Editor’s Note: For months, Victoria London, Romania’s consul in Miami, eagerly awaited Friday evening visits from Miami Herald Issues & Ideas editor John Yearwood. He would bring a printout of the section, her favorite. As she battled Lou Gehrig’s disease, knowing what would be in the Sunday section a few days early and learning how it came together brought a measure of comfort. On Tuesday, London, 69, died from complications of the disease. Her friend, Beatrice Rangel, wrote an appreciation.
A world away from her native Romania, Victoria London came to Miami in 1974 having already achieved the American Dream.
Miami came into Victoria’s life clothed in love as she left Goldman Sachs to set a home with Edward London, the father of her children and business partner. In those days, Miami was only regarded as a vacation or retirement destination — not a business center, let alone a gateway to the United States. But Victoria saw a promising and emerging business activity in counseling high-net-worth individuals from the Caribbean Basin and developing for them networks in the U.S.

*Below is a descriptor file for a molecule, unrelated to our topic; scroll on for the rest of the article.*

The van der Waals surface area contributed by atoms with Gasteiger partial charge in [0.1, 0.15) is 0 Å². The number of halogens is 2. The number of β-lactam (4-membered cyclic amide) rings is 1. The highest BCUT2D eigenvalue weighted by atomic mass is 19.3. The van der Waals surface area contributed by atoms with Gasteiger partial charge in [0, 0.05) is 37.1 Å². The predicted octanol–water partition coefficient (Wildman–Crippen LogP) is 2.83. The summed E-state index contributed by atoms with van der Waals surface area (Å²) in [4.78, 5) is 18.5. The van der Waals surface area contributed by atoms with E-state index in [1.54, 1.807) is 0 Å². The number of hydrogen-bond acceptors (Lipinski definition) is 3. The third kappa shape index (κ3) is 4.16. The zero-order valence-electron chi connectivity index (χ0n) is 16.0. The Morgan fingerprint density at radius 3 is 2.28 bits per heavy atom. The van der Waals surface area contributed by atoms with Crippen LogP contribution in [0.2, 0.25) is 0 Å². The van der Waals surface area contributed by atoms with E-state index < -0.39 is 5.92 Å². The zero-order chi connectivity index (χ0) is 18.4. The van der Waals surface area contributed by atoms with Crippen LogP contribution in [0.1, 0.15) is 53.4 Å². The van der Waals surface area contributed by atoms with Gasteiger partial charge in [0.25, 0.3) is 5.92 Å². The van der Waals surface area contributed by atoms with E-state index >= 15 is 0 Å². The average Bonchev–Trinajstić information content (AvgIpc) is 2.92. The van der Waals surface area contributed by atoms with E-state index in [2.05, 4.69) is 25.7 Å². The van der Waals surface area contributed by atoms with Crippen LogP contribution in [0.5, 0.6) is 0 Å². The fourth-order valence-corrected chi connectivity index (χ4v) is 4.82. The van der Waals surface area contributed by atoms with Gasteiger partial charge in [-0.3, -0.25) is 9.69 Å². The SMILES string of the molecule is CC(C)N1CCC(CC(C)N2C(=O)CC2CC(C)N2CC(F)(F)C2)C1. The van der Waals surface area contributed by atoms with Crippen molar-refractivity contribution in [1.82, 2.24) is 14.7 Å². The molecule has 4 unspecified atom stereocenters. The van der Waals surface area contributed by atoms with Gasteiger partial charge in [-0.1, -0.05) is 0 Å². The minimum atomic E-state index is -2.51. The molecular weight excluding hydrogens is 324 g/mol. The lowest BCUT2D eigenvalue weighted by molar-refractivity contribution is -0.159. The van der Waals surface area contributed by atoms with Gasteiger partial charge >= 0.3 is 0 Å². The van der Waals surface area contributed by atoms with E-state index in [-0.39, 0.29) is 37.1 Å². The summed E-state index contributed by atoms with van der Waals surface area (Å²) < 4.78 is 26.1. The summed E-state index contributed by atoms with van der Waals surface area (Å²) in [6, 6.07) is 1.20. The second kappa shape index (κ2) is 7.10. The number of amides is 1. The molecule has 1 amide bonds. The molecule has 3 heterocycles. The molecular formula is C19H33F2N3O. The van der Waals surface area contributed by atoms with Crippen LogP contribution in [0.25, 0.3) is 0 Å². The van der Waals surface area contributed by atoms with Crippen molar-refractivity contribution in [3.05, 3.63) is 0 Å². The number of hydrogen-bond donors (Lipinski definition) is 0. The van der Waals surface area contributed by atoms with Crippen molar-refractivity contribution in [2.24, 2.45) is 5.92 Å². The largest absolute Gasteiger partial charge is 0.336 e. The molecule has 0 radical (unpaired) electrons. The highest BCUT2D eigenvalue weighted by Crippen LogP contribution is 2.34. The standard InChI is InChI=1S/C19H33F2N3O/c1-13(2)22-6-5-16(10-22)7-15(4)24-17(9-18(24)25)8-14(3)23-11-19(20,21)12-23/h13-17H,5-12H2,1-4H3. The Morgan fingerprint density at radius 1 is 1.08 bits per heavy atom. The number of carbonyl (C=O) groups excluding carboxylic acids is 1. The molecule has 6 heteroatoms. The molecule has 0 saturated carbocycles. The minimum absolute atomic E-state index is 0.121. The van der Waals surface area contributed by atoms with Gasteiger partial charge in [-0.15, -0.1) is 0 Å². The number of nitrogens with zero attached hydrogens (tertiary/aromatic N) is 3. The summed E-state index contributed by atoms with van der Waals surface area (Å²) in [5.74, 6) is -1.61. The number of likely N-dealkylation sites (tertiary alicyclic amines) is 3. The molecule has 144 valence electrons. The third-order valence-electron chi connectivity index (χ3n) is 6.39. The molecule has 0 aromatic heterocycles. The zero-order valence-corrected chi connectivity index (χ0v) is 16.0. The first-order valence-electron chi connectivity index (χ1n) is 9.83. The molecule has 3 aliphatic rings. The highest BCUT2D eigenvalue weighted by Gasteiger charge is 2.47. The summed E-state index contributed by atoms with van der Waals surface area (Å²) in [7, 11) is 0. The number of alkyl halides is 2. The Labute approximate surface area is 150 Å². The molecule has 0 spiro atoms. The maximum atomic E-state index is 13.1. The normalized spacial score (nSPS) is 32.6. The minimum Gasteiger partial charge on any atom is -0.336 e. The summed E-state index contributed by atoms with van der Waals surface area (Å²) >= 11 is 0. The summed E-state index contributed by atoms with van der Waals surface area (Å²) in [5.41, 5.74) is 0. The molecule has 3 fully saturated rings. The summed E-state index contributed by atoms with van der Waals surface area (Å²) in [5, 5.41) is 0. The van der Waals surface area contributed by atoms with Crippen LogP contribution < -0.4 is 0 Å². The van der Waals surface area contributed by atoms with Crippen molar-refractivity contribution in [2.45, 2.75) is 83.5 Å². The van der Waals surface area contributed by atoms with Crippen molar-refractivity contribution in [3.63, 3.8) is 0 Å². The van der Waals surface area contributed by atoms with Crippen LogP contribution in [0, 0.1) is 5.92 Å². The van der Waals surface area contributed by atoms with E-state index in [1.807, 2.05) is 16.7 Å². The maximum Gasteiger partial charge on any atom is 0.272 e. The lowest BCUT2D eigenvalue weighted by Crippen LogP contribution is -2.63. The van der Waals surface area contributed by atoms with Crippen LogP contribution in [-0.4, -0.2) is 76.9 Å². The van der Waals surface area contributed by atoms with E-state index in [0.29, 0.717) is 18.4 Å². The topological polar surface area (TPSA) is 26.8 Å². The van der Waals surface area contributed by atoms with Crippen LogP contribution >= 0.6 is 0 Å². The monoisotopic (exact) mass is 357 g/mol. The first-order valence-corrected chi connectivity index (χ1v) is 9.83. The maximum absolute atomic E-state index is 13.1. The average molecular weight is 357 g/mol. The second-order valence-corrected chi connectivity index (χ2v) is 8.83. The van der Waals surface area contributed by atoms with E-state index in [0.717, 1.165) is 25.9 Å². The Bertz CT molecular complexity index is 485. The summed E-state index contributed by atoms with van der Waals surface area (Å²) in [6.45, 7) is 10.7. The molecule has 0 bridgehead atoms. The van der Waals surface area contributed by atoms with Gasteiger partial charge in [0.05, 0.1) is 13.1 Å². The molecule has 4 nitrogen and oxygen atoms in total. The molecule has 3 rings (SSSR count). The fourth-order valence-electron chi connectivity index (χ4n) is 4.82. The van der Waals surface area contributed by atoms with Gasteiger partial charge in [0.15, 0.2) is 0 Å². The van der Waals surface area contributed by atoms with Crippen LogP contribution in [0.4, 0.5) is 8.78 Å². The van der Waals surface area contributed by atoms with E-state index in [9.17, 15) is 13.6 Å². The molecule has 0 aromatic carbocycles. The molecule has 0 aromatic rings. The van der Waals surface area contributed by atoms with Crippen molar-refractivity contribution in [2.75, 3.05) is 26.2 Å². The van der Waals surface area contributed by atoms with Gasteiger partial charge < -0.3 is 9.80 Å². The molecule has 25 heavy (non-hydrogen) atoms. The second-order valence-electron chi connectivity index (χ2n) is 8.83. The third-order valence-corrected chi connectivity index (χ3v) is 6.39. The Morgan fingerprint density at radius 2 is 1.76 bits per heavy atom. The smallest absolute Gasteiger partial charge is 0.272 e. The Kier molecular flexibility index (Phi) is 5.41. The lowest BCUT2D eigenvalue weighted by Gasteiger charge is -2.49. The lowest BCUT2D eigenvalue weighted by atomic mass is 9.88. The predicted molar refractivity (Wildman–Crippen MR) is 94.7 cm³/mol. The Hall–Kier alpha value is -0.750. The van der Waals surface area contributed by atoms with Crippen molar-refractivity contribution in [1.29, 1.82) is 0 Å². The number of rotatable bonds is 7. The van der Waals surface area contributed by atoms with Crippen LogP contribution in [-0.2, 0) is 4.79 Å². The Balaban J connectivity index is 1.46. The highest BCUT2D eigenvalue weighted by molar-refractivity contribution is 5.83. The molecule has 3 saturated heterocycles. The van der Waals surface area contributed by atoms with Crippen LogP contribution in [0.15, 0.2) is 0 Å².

Armed with her almost magical personal charm, deep knowledge of finances, never-ending capacity to work hard and blind persistence, Victoria built a business that was supportive of her husband’s real estate development firm.
Born in Romania to a noble family at the dawn of the Cold War, Victoria experienced the horrors of economic collapse, war destruction and political persecution against her family. She grew up under the iron rule of former Soviet leader Joseph Stalin after seeing her homeland lose independence to an occupying power.
When she moved to New York as the wife of a Romanian diplomat, she was barely a teenager. She dreamed of attending Columbia University and her dream came true.
Thereafter, she decided to live a life that would make a difference to those less fortunate. Value creation and sharing became her leitmotivs.
Many local institutions benefited from her generosity, including hospitals, dance companies and women’s organizations. In supporting these institutions, she sought to improve the lives of others without taking credit.
She will be dearly missed by her two sons, Jack and Aggy, as well as those in the community that appreciate true talent and honest generosity.